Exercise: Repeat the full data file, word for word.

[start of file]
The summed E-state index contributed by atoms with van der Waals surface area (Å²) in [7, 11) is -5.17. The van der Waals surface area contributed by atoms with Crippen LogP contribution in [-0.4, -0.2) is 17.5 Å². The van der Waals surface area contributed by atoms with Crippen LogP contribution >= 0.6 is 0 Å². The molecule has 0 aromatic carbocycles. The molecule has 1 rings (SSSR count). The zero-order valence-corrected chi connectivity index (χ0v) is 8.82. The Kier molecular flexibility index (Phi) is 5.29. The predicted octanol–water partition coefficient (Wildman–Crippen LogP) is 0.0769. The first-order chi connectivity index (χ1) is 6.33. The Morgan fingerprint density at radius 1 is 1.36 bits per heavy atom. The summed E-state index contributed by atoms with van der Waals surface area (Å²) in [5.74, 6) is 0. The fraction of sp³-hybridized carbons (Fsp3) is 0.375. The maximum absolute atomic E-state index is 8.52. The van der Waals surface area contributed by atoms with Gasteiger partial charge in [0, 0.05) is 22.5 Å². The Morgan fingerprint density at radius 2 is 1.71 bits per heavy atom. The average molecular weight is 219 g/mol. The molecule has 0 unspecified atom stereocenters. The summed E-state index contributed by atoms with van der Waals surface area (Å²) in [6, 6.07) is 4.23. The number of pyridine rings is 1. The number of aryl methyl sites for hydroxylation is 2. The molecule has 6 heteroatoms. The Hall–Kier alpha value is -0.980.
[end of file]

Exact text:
The summed E-state index contributed by atoms with van der Waals surface area (Å²) in [7, 11) is -5.17. The van der Waals surface area contributed by atoms with Crippen LogP contribution in [-0.4, -0.2) is 17.5 Å². The van der Waals surface area contributed by atoms with Crippen LogP contribution >= 0.6 is 0 Å². The molecule has 0 aromatic carbocycles. The molecule has 1 rings (SSSR count). The zero-order valence-corrected chi connectivity index (χ0v) is 8.82. The Kier molecular flexibility index (Phi) is 5.29. The predicted octanol–water partition coefficient (Wildman–Crippen LogP) is 0.0769. The first-order chi connectivity index (χ1) is 6.33. The Morgan fingerprint density at radius 1 is 1.36 bits per heavy atom. The summed E-state index contributed by atoms with van der Waals surface area (Å²) in [5.74, 6) is 0. The fraction of sp³-hybridized carbons (Fsp3) is 0.375. The maximum absolute atomic E-state index is 8.52. The van der Waals surface area contributed by atoms with Gasteiger partial charge in [0, 0.05) is 22.5 Å². The Morgan fingerprint density at radius 2 is 1.71 bits per heavy atom. The average molecular weight is 219 g/mol. The molecule has 0 unspecified atom stereocenters. The summed E-state index contributed by atoms with van der Waals surface area (Å²) in [6, 6.07) is 4.23. The number of pyridine rings is 1. The number of aryl methyl sites for hydroxylation is 2. The molecule has 6 heteroatoms. The Hall–Kier alpha value is -0.980.